The Walter GE M601 turboprop engine and its variants were initially designed for the Let L-410 Turbolet commercial transport and cargo aircraft, dating back to the 60's. The L-410 was designed and built by the Czechoslovak aircraft manufacturer Let Kunovice. The M601 was designed and built at Walter Aircraft Engines, also in the Czech Republic
The M601 engine is reverse flow engine. It has two independent parts: the gas generator and the power part. The gas generator and free turbine shafts are arranged in a tandem layout. Air enters the engine in the rear part, flows forward through the compressor, combustion chamber and turbines and exits through exhaust nozzles near the front of the engine.
Air enters the compressor in a radial direction through a protecting screen and annular plenum to the first stage axial compressor. This compressor consists of two axial stages followed by one centrifugal compressor stage. The combustor chamber is a annular configuration with a low maintenance combustor and fuel distribution system.
During operation, part of the air flow is directed through a flame tube through the perforations in the wall, the remainder passes through the hollow nozzle guide vanes of the gas generator turbine. The fuel is atomized by a special spray ring rotating with the gas generator shaft. A single stage gas generator turbine drives the compressor section through a direct drive shaft. The interturbine temperature (ITT) is measured by 9 thermocouples installed in the flow path at the gas generator turbine outlet.
A tip shrouded single stage axial-flow power turbine drives the propeller through a two stage countershaft reduction gearbox. The reduction gearbox embodies an internal torquemeter which provides a signal to the cockpit installed torque or power indication instruments. The exhaust gases from the power turbine pass through an annular plenum to the atmosphere via two exhaust nozzles. The high velocity and high temperature exhaust gases provide additional jet thrust adding to performance.
Fuel and Starting System
The engine has a low pressure fuel system with an engine driven geared fuel pump. The engine is started by an electric starter/generator. Two torch igniters provide the initial flame for starting.
The oil system is an internal pressure system with an integral oil tank incorporated in the accessory gearbox. It provides lubrication and cooling for bearings and many internal areas of the engine. The engine oil is also used for the torque indication system and propeller governor operation.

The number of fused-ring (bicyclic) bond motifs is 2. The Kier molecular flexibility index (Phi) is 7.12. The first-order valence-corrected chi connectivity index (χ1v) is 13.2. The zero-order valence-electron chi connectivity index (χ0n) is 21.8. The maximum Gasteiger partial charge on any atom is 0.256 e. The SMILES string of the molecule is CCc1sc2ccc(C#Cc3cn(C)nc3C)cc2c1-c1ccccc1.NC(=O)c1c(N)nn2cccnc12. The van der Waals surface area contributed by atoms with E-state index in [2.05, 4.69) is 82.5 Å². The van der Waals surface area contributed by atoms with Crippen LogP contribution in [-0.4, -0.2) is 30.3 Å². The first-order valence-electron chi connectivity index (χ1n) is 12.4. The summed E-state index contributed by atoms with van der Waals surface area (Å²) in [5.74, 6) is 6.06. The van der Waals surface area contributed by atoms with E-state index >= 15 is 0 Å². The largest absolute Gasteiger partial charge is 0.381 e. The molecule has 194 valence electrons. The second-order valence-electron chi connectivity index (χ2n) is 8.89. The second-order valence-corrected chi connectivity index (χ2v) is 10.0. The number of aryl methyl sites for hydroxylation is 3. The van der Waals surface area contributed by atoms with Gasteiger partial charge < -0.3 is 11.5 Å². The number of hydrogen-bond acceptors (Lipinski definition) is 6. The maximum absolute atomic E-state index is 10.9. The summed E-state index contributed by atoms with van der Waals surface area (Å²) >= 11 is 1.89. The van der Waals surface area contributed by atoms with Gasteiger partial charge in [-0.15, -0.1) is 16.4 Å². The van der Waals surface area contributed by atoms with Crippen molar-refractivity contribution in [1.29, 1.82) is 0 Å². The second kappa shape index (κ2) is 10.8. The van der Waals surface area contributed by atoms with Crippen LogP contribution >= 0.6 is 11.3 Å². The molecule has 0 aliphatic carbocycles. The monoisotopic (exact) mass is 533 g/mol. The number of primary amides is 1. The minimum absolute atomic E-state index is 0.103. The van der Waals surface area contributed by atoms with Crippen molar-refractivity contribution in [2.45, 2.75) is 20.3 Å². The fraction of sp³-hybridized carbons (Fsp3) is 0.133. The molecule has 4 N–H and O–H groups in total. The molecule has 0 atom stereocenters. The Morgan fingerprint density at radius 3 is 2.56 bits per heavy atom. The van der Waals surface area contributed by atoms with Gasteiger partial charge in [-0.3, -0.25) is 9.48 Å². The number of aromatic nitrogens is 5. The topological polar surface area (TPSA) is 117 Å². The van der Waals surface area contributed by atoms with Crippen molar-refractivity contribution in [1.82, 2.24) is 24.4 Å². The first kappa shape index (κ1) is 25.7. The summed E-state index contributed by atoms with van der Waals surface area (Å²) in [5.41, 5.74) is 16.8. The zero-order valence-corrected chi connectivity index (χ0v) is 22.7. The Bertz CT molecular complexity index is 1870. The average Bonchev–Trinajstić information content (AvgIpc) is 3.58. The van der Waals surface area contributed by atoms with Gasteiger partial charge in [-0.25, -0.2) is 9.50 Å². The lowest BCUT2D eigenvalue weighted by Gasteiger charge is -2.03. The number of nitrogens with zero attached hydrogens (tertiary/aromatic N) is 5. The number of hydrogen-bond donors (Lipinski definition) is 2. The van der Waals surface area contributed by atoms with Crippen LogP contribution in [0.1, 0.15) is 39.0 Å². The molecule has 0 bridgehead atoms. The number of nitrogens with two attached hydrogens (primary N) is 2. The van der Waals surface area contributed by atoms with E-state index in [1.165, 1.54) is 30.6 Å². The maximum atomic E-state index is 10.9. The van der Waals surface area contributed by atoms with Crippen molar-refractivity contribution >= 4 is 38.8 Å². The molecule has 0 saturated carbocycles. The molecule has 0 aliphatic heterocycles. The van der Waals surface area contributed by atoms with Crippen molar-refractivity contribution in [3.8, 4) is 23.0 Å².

Engine Limiter Systems
The engine is equipped with limiters that prevent overheating and overspeeding during starting and reverse thrust operating conditions. The limiters indicate the exceedence of permitted operating parameters of temperature, torque, engine rpm of the gas generator and propeller.
The operation is managed through three cockpit levers. One controls the engine shaft power during positive and reverse propeller blade angle operations. One lever actuates the fuel shut-off valve and if an emergency circuit is on, controls the engine power. The third lever controls the propeller rotation speed and provides emergency feathering and engine shutdown.
The calendar life of M601's is currently 8yrs. Engines can be operated to this limit using field inspection processes defined in the engine maintenance manual. Two mandatory inspections are necessary at the 5th and 7th year of operation. The first inspection after 5yrs extends the calendar life of the engine by 2yrs and the inspection at 7th year extends the calendar life by 1 more year.
These inspections include borescopic inspection of internal parts, replacement of o-rings and other rubber parts, performance and operational checks. The inspection requires only a few man hours by a GE qualified technician and is accomplished with the engine installed on the aircraft.. The calendar limit is then extended by a logbook entry noting approval to continue the engine in service. The logbook shows the calendar life until the next inspection or overhaul.
Legitimate engine overhauls for can only be performed by GE Czech SRO in Prague, or through authorised repair facilities. Major repairs can be done in the US by certified repair facitlities, and general planned inspections and other routine engine work can be done by Authorized Service Centers who employ technicians with proper training.
Other line maintenance is provided by GE a.s. European staff, by the staff at GE or GE Russia. Heavy maintenance up to and including shop revision can be accomplished by GE Overhaul requires the engine to be returned to the GE shop in Czech Republic.
Expired Walter GE M601-B's and M601-D's are available for a low acquisition cost; in some parts, they are abundant - but not for without reason. The cost to replenish a TBO on these turboprop engines is substantial and often makes no sense economically.
However, if you're building an experimental turboprop aircraft and are looking for a sensibly priced engine with at least an 750hr TBO, then read on.
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